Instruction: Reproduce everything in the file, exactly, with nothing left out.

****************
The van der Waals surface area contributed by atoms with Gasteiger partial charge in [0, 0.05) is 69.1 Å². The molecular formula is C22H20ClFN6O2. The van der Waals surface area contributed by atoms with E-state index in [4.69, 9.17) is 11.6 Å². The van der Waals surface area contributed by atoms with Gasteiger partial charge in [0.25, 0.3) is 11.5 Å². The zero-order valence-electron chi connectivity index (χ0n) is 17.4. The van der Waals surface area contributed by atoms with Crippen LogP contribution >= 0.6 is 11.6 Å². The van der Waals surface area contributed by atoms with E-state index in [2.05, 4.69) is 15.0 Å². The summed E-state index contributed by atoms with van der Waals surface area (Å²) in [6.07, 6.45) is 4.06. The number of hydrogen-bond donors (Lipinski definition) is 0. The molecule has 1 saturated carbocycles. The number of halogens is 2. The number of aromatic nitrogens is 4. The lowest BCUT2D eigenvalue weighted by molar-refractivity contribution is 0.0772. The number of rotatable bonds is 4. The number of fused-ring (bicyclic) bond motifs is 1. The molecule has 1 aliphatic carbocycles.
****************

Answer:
The van der Waals surface area contributed by atoms with Gasteiger partial charge in [0, 0.05) is 69.1 Å². The molecular formula is C22H20ClFN6O2. The van der Waals surface area contributed by atoms with E-state index in [4.69, 9.17) is 11.6 Å². The van der Waals surface area contributed by atoms with Gasteiger partial charge in [0.25, 0.3) is 11.5 Å². The zero-order valence-electron chi connectivity index (χ0n) is 17.4. The van der Waals surface area contributed by atoms with Crippen LogP contribution >= 0.6 is 11.6 Å². The van der Waals surface area contributed by atoms with E-state index in [2.05, 4.69) is 15.0 Å². The summed E-state index contributed by atoms with van der Waals surface area (Å²) in [6.07, 6.45) is 4.06. The number of hydrogen-bond donors (Lipinski definition) is 0. The molecule has 1 saturated carbocycles. The number of halogens is 2. The number of aromatic nitrogens is 4. The lowest BCUT2D eigenvalue weighted by molar-refractivity contribution is 0.0772. The number of rotatable bonds is 4. The number of fused-ring (bicyclic) bond motifs is 1. The molecule has 1 aliphatic carbocycles.